Each year, the Ig Nobel (ignoble, get it?) Prizes are given out to the funniest, most outlandish research produced from around the globe. Hosted by the Annals of Improbable Research, the Ig Nobels have been held at Sanders Theatre at Harvard University since 1991. The awards have been given out to "researchers" who proclaimed that black holes fulfill all the technical requirements of Hell, "biologists" who donned stilts and lived among goats, and "scientists" who have endeavored to discover everything from the existence of the five-second rule to the friction of a banana peel. This list documents the weirdest Ig award winners from the past two decades. Some semi-serious, some seriously satirical, this list of funny Ig Nobel winners is unlikely to disappoint.
The Royal Navy That Said "Boom" Instead of Using Ammunition
In 2000, Ig Nobel awarded their Peace prize to a rather unlikely candidate: the British Royal Navy. They won the prestigious award after budget cuts reduced the amount of live ammunition rounds supplied to different training sites. As a way to save their live rounds, Royal Navy gunners began shouting “bang” through microphones to indicate the firing of canons during training exercises. Although some in the British Parliament questioned the “quality” of this training, the Ministry of Defense insisted it gave the most “bang” for government bucks.Agree or disagree?
The Japanese Scientists Who Promoted Inter-Species Communication
In 2002, Japanese scientists Keita Sato, Dr. Matsui Suzuki, and Dr. Norio Kogure won the Ig Nobel for Peace in recognition of their work in promoting inter-species communication. To promote this peace, they created a device called Bow-Lingual, a computer-based dog-to-human translator. Bow-Lingual is built to categorize dog barks into one of six different emotional categories. Bow-Lingual also includes information on understanding the emotions of a dog’s body language. The emotional category of a dog’s bark, when combined with their body language, should give an owner some indication of how to best serve their pooch. No more of that lost in inter-species translation nonsense!Agree or disagree?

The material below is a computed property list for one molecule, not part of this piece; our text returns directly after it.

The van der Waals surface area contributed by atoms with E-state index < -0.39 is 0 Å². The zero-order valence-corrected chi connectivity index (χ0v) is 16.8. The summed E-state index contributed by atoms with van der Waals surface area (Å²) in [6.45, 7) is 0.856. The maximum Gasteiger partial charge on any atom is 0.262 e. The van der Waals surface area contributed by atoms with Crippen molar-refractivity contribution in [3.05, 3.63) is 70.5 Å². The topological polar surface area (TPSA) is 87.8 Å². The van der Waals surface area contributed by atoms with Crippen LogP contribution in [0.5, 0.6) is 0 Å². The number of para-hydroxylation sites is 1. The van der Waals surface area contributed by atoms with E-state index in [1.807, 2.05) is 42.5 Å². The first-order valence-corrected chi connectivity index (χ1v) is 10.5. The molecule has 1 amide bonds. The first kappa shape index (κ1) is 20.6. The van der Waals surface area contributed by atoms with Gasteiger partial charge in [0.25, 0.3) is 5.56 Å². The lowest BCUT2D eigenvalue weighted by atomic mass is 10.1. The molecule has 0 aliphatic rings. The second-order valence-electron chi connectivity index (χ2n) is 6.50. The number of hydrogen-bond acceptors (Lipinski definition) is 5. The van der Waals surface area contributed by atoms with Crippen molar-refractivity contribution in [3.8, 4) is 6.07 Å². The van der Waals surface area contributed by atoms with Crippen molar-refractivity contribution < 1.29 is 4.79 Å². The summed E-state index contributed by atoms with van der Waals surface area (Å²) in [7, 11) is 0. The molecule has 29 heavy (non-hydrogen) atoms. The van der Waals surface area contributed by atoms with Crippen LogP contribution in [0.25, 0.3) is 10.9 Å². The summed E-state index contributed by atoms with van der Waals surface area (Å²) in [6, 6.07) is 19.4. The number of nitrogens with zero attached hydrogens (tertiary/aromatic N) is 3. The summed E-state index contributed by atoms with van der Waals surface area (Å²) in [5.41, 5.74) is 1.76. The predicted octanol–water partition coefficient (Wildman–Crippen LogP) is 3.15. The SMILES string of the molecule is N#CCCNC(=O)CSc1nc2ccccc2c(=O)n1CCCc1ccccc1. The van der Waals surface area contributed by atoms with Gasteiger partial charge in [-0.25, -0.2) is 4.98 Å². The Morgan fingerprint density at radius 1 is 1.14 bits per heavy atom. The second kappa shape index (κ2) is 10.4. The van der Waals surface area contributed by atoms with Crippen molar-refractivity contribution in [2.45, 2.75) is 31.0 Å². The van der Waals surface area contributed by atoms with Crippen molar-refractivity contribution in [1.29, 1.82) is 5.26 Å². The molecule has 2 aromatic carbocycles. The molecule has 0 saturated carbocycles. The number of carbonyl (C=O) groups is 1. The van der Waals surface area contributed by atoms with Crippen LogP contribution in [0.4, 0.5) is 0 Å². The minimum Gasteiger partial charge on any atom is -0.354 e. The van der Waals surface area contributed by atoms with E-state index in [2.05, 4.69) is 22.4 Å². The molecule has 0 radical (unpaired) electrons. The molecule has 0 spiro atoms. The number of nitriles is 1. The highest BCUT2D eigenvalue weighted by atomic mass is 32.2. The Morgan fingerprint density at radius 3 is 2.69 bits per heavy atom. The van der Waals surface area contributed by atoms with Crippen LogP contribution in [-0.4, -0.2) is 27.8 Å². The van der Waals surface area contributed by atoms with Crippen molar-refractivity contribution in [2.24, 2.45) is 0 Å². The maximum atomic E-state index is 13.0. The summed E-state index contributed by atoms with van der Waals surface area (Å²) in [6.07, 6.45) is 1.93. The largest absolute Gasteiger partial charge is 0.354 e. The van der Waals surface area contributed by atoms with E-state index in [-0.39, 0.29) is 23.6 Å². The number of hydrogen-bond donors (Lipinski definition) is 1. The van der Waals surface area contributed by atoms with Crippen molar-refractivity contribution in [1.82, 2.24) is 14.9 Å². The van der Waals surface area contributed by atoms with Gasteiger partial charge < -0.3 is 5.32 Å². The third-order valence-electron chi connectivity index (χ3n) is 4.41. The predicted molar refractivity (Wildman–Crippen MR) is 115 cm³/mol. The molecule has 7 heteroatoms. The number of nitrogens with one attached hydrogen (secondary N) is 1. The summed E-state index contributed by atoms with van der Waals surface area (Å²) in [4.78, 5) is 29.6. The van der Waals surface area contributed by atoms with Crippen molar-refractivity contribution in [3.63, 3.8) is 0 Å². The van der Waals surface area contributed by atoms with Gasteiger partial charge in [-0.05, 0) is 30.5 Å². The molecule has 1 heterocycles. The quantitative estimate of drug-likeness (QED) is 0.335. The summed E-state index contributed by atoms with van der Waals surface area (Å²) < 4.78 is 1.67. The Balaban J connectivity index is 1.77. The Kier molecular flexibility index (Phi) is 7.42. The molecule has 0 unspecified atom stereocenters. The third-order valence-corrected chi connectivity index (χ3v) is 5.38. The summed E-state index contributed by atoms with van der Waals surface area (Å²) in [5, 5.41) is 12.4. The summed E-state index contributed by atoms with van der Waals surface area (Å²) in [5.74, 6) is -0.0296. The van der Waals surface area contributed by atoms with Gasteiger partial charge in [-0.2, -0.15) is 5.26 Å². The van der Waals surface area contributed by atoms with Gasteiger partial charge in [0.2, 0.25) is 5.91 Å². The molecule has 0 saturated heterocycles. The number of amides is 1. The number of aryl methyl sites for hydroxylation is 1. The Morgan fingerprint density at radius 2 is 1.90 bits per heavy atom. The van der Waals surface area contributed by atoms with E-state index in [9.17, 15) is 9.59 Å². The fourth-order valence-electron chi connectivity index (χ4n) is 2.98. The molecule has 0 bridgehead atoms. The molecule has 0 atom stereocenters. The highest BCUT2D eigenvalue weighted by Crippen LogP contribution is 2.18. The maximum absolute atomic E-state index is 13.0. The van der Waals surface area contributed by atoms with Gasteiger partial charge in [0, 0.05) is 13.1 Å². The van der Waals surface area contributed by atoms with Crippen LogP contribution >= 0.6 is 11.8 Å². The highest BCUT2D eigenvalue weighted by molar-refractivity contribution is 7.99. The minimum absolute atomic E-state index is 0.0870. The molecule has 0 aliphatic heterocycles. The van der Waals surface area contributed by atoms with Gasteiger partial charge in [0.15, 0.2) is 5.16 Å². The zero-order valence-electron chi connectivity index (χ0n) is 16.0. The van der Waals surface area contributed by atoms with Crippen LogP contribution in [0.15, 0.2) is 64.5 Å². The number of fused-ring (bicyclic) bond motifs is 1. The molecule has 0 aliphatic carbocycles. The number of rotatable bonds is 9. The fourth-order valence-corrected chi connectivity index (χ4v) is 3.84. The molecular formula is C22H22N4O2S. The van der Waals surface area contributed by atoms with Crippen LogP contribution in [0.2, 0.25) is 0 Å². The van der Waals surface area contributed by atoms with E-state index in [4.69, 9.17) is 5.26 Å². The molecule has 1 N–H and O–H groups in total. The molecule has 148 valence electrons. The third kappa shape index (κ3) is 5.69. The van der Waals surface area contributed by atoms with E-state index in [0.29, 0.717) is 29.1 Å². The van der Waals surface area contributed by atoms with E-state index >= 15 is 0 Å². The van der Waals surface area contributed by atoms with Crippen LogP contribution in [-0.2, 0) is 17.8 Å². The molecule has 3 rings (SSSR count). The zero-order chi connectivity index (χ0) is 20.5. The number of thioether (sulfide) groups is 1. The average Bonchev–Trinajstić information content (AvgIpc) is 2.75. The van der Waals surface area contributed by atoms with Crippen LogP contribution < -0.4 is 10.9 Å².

The Scientists Who Documented an STI Passed Through an Inflatable Doll
For their pioneering work documenting the first-known case of gonorrhea passed through an inflatable doll, Ellen Kleist of Greenland and Harald Moi of Norway won the 1996 Ig Nobel in Public Health. Their 1993 article, “Transmission of gonorrhoea through an inflatable doll,” tells the harrowing tale of a lonely sailor, his night of passion with an inflatable doll, and its groundbreaking aftermath. Although he told it “with some hesitation,” this sailor’s story enhanced sexual health knowledge and practices, extending them into (plastic) regions heretofore unknown.Agree or disagree?
The Statisticians Who Studied the Link Between Height, Shoe Size, and Penile Length
Let’s all applaud Jerald Bain of Mt. San Hospital in Toronto and Kerry Siminoski of the University of Alberta for taking on the age-old innuendo: “Look at how big his feet are! You know what that means, right?”
Their 1993 paper, “The relationships among height, penile length, and foot size,” set out to “determine whether ‘folk myths’ regarding the relationships of penile size to body height and foot size have any basis in fact.”
However, in true myth-busting style, the two scientists found that, in fact, “height and foot size would not serve as practice estimators of penis length” after studying 63 male specimens. They won the 1998 Ig Nobel in Statistics for their hard work.Agree or disagree?